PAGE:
1. Write down everything you have to offer clients
When you start a consulting business, you are the product you’re marketing. It’s your expertise that clients will pay for. Upfront, you need to determine what you have to offer. That will shape how you plan and market your business.
Look at everything of value you can provide clients now, and plan how to increase that value in the future. Break your audit down into three categories:
1. Skills and certifications
What concrete skills and certifications do you have specific to your target niche? And what broader business skills can you use to support your clients?
For instance, Annie wants to become a consultant for studio potters. Her concrete skills include all the practical aspects of making pottery (throwing on the wheel, trimming, glazing, and firing), best practices for maintaining and running a small- to medium-sized pottery studio, and teaching classes. She also knows the ins and outs of selling pottery at craft fairs, in stores, and online.
As far as other skills, Annie has an MFA Ceramics degree, and a Diploma in Business Administration. So not only does she have a broad and expert knowledge of the world of pottery, but she’s also formally educated in the business world.
Experience is a major selling point for many consultants. If you were to hire a consultant, would you choose the professional with 10 years experience in your industry, or 30 years?
It’s more than time, though—experience includes where you’ve been and what you’ve done. This can affect which clients you market to. For instance, running your own small business, versus managing a department within a major corporation, will determine whether you’re more likely to work with up-and-coming entrepreneurs or large offices restructuring their staff.
Annie potter’s experience audit might include:
Has run her own pottery studio for 25 years
Has managed volunteers, apprentices, and part-time employees during her time in business
Scaled up from a home-based business with one wheel and one small 120 volt electric kiln to a large workshop with twelve wheels and two large 240 volt electric kilns
Established and run her own ecommerce store
Note that Annie focuses on business experience, not just her experience as a potter. This should be your priority—not just showing how good you are at what you do, that you know how to make it profitable. After all, that’s what your clients are aiming for as well.
3. Room to grow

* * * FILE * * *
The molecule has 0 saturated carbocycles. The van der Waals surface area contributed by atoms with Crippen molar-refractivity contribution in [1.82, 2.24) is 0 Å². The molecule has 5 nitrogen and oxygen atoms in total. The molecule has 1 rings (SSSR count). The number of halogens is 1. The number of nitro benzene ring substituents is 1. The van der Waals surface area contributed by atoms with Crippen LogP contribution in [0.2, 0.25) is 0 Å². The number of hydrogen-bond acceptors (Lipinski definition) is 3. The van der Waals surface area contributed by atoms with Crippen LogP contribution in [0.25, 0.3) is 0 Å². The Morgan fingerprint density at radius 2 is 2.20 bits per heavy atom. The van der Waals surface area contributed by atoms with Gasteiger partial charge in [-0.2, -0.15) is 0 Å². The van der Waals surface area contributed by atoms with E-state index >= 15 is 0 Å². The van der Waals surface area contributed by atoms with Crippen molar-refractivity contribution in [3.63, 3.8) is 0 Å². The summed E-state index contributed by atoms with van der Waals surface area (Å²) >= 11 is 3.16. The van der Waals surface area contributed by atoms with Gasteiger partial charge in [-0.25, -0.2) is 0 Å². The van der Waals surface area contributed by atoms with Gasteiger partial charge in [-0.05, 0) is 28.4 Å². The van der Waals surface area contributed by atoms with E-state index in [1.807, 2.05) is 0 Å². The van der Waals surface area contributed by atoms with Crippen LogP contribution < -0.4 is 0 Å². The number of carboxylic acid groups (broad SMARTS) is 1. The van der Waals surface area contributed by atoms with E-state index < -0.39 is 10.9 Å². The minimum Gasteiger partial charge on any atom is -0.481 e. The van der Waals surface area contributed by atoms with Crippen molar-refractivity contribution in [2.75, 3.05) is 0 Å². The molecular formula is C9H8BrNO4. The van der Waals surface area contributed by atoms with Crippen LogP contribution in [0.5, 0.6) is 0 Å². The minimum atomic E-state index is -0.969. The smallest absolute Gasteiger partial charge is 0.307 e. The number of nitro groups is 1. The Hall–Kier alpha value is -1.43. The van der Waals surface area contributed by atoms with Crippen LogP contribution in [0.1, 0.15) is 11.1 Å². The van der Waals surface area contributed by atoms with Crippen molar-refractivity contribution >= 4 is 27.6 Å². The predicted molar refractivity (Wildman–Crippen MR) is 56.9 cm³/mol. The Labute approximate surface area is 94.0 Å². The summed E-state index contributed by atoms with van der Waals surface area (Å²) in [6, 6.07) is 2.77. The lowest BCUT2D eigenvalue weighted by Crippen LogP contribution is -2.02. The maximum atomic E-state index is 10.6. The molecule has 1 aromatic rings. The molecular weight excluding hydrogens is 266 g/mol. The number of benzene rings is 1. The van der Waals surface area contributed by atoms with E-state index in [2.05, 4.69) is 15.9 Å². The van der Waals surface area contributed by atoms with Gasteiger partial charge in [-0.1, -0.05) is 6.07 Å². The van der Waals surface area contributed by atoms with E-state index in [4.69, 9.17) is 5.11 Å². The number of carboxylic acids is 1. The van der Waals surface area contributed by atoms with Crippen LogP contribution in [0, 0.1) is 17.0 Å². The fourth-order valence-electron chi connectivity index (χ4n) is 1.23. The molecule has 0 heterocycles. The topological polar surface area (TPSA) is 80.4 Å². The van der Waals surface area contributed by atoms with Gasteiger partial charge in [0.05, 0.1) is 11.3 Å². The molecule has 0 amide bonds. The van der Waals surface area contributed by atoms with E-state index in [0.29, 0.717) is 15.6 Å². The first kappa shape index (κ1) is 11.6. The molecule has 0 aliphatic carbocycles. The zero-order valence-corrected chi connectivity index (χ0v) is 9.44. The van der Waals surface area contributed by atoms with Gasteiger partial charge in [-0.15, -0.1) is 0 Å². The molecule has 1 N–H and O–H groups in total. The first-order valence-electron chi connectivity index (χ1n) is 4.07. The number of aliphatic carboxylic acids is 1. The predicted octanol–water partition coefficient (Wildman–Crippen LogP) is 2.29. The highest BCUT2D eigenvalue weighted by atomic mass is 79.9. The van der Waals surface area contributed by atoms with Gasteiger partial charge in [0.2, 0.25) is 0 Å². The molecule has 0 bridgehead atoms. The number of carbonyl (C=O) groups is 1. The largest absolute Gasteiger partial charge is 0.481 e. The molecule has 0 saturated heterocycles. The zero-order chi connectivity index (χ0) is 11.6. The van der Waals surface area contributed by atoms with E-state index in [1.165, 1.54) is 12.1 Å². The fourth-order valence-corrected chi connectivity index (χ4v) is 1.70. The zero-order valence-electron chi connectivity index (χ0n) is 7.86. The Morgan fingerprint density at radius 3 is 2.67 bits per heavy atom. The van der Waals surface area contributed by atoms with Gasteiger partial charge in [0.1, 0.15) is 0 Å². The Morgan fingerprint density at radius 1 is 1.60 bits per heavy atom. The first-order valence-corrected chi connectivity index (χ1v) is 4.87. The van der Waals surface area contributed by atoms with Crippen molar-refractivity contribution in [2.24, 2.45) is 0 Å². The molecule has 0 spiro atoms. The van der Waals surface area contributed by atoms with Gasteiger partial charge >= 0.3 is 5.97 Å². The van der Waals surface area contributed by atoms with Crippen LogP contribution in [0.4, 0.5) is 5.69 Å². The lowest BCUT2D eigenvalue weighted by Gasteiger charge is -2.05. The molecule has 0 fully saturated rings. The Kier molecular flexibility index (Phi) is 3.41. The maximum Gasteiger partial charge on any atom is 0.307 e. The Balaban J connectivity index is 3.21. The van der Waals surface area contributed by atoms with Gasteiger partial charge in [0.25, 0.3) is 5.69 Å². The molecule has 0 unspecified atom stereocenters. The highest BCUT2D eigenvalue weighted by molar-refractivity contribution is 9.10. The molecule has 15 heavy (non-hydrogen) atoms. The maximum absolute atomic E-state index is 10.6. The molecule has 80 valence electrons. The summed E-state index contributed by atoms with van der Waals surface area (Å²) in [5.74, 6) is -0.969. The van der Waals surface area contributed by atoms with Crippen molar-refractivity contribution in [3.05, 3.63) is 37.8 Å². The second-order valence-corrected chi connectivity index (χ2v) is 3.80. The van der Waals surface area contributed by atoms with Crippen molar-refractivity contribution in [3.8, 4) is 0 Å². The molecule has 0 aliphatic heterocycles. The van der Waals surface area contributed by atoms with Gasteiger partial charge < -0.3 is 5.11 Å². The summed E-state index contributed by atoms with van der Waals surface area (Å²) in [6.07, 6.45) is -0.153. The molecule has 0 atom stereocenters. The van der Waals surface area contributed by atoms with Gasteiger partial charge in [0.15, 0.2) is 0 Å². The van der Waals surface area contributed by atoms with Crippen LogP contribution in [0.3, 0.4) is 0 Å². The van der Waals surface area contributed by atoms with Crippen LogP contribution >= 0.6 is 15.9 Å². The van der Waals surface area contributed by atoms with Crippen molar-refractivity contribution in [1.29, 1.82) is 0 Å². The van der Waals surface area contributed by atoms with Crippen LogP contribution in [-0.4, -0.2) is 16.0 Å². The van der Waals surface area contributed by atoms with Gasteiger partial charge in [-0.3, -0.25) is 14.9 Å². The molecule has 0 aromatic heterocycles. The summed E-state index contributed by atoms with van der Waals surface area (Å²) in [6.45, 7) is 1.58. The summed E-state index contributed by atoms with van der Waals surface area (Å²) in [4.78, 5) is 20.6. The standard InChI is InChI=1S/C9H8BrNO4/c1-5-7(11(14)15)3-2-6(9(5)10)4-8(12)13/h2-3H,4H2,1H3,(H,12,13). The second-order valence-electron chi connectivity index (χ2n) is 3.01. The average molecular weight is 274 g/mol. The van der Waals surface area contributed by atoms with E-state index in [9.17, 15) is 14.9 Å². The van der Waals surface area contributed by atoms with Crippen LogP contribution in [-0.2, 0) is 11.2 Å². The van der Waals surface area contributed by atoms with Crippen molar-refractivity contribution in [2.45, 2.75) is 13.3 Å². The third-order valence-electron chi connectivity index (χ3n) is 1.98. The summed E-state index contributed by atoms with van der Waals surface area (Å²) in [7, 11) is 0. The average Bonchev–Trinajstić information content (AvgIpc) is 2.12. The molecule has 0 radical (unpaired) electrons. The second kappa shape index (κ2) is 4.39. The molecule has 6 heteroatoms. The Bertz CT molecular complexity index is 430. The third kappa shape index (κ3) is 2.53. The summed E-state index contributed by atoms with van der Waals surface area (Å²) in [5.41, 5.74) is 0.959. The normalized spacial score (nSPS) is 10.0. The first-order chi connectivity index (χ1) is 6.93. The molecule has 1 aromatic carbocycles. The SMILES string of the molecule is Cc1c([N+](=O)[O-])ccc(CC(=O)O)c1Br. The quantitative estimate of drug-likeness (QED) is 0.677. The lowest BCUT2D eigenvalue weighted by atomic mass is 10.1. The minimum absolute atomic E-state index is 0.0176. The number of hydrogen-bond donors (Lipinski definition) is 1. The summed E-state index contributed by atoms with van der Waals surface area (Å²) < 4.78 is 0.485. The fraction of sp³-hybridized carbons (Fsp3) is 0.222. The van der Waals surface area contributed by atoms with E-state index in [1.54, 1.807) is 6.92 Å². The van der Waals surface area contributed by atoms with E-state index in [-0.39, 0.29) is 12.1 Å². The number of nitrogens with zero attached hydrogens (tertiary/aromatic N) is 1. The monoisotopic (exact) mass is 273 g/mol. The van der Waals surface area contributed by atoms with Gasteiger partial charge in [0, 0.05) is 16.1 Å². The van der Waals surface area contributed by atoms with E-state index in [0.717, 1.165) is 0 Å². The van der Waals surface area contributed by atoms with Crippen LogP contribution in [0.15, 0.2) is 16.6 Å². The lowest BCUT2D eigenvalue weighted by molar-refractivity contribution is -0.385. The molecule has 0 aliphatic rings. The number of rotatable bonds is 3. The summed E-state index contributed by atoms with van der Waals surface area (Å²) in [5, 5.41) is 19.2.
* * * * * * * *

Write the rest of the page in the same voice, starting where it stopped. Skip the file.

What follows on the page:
The final part of your experience audit includes a section on where you can develop both within your field and as a consultant. You won’t use this section to appeal to clients—it’s for your own planning. By constantly upgrading your skill set, you expand what you have to offer clients, and potentially open up new sections of the market.
For instance, Annie specializes in earthenware and stoneware, both common types of pottery. But during several artists’ residencies, she’s been able to experiment with porcelain—which uses a special, stiff type of white clay, and fires at much higher temperatures. She decides to continue building on her skills with porcelain, and incorporate it into her own practice. That way she’ll be better able to consult studios working in that medium.
Also, she knows that social media has changed the way potters market and sell their products. Annie decides she’ll set aside funds and time next year to get an Online Marketing Diploma, making her better able to consult businesses that do most of their selling online.
Planning ahead like this may seem unnecessary when your consultation business still hasn’t gotten off the ground. But developing your skills is an investment in your business, and has a concrete financial impact. Making plans now can help you better project the future of your business.
2. Research your consulting business
Before you launch your business, you need to get the lay of the land. That means researching competitors and clients.
Research consulting business competitors
Once you’ve determined who you’ll be consulting—in Annie’s case, it’s studio potters—research consultants that cater to the same crowd.
First, create a list of your competitors. Then look for:
Online reviews by customers. What do your competitors do well? What are their weaknesses?
Website and social media profiles. How do your competitors present themselves online? Do they seem to have a social media marketing strategy in place? How are they engaging with followers?
Public records. If you’re going up against a corporation—like a large consulting firm—their financial filings are public. They’re free to read at the US Securities & Exchange Commission website.